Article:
Oh S**T, here comes a ROBOT to take my JOB
Workers of the world, dump on your masters' doorsteps
Something for the Weekend, Sir? The enormous lump of shit sat steaming directly outside the publisher’s door facing the first-floor landing, welcoming early morning office workers as they arrived with a cheeful “Hello! I’m a giant turd! And I smell really bad!”
Each member of staff who had chosen to begin work at 7.30am that day reacted the same way: wrinkled nose at the pungent stink, an expression of horror at the sight of a monstrous fecal walnut whip near the entrance, a crab-like sideways walk to avoid stepping within three feet of said turdsla coil - just in case they got too close and it lashed out at them - and mock-shocked gossip about what, or indeed who, might have reprocessed what must have been a seven-course dinner the previous evening and heaved it gently to rest at the publisher’s door.
This was a problem that imposed itself upon me more than most because my desk was also just outside the publisher’s office. It would be OK for the publisher: he could just close his door, while I’d be gagging for breath for the whole day.
I tip-toed carefully downstairs, on the look-out for more motion milestones on the way, to seek out the cleaners who were still in the building. When I raised the subject with the head cleaner, however, she made it very clear that her team was not responsible for erasing human excretia from carpet tiles. Evidently she believed the dawn gossip about it being a parting gift from a disgruntled victim of enforced redundancy.
Clearing up human waste is demeaning, you see. One assumes that if it had been cow dung, she would have shovelled it up into a bucket without complaint.
This unsavoury episode from my first office job popped back into mind while following the current gentle debate taking place between robotics specialists in recent IEEE podcasts. In January, Moshe Vardi, professor of Computational Engineering at Rice University, Texas, suggested that “routinized” jobs will be taken over by robots long before we reach mid-century and that the impact on unskilled human employment could be devastating to populations.
According to some roboticists, 'droids will supersede humans in certain professions...
Barbarella ™ and © The Estate of Jean-Claude Forest
Henrik Christensen, director of the Center for Robotics and Intelligent Machines at Georgia Tech, offered a counter-argument this month. While robots will indeed take over drudgery and demeaning work, he reckons, meat-heads could be retrained to find skilled employment.
Chistensen uses the example of how desktop computing killed off the office typing pool. The typists simply became administrative professionals, he says, of which we now have double the number that existed in the 1980s. So while computers finished off employment in one area, it created new jobs in others.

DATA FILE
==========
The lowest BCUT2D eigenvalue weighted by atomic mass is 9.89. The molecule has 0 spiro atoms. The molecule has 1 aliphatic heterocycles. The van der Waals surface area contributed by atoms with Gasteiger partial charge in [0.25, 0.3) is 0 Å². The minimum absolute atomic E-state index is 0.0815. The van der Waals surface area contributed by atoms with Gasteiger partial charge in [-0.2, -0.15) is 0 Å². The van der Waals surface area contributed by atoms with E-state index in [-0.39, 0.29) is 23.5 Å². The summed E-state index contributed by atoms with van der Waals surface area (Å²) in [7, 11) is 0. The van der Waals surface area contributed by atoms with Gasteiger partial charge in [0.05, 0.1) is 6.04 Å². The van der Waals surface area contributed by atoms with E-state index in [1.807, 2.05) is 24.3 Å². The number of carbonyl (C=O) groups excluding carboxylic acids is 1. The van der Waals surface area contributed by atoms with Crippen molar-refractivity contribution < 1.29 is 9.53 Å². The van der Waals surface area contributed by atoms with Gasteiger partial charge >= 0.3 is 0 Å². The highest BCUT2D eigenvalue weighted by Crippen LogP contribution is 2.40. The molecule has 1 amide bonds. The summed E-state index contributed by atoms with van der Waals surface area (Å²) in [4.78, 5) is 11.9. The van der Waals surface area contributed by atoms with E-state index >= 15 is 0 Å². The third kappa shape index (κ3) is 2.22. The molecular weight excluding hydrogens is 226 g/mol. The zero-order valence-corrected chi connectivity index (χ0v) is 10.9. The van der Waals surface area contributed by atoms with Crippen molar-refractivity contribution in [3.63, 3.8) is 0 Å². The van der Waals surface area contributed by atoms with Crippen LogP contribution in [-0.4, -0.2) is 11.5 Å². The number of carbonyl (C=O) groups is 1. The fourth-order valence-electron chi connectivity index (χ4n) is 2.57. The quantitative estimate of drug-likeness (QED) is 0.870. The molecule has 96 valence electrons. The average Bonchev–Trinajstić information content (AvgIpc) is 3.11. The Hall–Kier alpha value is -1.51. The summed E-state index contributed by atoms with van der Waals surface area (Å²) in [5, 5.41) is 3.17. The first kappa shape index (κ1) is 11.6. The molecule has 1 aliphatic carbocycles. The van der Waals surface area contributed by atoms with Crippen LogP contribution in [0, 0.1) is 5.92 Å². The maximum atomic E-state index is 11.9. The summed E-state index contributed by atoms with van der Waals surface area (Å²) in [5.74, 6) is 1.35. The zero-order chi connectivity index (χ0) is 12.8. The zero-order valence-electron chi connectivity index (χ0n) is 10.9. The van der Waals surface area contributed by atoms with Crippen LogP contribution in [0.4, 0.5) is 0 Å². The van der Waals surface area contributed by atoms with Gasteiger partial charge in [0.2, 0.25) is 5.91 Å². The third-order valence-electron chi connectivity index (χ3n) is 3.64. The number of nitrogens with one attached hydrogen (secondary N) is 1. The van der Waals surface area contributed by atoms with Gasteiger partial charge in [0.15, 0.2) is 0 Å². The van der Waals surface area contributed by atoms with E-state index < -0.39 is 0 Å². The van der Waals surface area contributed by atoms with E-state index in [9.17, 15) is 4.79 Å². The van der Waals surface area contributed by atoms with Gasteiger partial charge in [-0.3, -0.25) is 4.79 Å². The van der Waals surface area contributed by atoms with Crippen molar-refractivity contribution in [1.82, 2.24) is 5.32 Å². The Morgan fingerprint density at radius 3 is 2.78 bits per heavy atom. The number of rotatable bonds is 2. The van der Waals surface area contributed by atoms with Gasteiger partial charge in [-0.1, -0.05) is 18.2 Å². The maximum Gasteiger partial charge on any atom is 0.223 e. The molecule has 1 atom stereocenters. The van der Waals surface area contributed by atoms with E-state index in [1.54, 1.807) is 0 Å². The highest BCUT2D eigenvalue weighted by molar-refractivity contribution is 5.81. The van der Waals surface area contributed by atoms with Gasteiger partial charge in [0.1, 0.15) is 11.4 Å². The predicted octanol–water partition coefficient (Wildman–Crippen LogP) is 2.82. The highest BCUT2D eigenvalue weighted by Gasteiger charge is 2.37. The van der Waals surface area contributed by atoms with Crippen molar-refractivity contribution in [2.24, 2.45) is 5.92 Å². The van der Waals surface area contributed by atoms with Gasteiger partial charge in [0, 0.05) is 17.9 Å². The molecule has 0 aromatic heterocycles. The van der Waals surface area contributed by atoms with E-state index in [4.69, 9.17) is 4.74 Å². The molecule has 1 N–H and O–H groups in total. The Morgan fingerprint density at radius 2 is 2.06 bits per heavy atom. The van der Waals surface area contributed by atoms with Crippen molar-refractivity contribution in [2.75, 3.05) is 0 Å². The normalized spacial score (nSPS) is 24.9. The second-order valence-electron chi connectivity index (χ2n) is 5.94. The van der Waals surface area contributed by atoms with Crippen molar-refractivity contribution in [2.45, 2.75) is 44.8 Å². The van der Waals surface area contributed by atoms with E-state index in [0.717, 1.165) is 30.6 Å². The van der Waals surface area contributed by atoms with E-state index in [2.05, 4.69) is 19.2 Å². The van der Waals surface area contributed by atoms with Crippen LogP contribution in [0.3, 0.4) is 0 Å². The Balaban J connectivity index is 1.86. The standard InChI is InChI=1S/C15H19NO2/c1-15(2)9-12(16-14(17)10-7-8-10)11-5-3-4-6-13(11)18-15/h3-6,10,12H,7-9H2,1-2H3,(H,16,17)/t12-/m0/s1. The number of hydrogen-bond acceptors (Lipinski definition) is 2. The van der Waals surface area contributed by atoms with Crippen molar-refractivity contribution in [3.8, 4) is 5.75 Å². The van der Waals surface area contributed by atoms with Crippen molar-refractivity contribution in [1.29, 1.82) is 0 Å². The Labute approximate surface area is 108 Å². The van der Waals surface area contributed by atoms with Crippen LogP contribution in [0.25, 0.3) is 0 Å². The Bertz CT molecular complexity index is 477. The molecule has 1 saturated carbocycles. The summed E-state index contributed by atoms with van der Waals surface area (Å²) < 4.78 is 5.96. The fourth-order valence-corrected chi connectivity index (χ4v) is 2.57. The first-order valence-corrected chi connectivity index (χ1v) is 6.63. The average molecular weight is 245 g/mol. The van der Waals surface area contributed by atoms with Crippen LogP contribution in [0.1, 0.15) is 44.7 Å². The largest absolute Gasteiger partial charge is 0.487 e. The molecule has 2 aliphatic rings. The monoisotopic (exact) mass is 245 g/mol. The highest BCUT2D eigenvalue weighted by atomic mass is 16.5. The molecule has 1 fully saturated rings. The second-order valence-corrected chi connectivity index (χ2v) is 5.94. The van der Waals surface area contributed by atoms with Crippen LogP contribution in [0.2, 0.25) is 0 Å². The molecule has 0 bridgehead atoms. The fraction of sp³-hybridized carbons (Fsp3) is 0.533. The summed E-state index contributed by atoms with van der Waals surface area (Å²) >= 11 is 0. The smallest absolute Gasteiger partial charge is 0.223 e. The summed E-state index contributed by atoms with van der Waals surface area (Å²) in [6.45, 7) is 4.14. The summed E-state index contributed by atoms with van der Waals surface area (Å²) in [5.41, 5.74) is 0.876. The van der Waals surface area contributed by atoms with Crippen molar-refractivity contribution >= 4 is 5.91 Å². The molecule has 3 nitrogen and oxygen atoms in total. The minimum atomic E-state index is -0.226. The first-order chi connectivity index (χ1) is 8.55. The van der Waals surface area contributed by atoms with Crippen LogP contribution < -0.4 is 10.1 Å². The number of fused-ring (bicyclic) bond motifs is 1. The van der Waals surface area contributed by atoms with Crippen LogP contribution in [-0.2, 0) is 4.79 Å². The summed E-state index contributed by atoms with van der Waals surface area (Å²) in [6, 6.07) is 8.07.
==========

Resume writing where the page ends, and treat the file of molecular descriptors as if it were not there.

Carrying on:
Christensen is a Thatcherite, I guess. Dockers should become engineers; miners should become programmers. Anyone without the capacity or inclination to retrain in a technical field should be treated with the contempt that thickos deserve: they should be abandoned or allowed to go into politics.
Tim Burton’s 2005 version of Charlie and The Chocolate Factory outlined the dilemma neatly. Mr Bucket loses his menial job to a robot but later is hired back on a bigger salary to maintain the robot because it keeps going wrong. Satire aside, the unspoken implication is that Mr Bucket had latent skills that only came into their own when industrial technology caught up with him.
This deserves top marks for its optimistic view of the human spirit but it’s still as much a wild fantasy as Sparky dreaming that he can play the piano.
A much more likely long-term scenario, surely, is that broken-down industrial robots will be fixed by maintenance robots, both types being designed, built and assembled by other robots. The only human participation in this process will be historical, as engineers drive the bulk of the human race into insignificance. When Skynet gains self-awareness, it won’t need to trigger a nuclear apocalypse, it’ll probably just giggle, keep calm and let us carry on. Eventually, we’ll make ourselves redundant. Thatcher would be proud.
If this worries you, here are those tips on surviving a robot uprising again:
However, I can’t see this happening for a very long time indeed, judging by the standard of domestic robotics. For all the talk about robots being developed for care homes to scratch people’s backs and collect dirty laundry, the best we can come up with so far appears to be self-running vacuum cleaners and lawn mowers designed to tackle English lawns with the surface consistency of snooker tables. Oh how I’d love to see the robo-vacs skirting around the cabling and… er… ‘random temporary floor-mounted’ IT kit I have at home, or the mower tackling old tree roots, lumps and fallen fruit from the neighbour’s pear tree in my back garden.
It would be nice if it could clear up office turds, though, and even better if it could dispose of them hygienically afterwards and sanitise itself without human intervention. Can you imagine the army of robotics developers required to make this possible?
In the event, I went back upstairs, picked up the offending Matterhorn de Merde with some tissues and flushed it down the bog. I then borrowed some disinfectant from the head cleaner to clean up the carpet.
It was only while finishing up that I spotted her enormous pet labrador bounding about the stairwell... ®
Alistair Dabbs is a freelance technology tart, juggling IT journalism, editorial training and digital publishing. Cleaning toilets, vaccuuming floors and cutting grass may be ‘routinized’ but I fail to see how they are demeaning. If you have never done any these things to earn money at some point in your career, may I suggest that you have a blinkered view on life.
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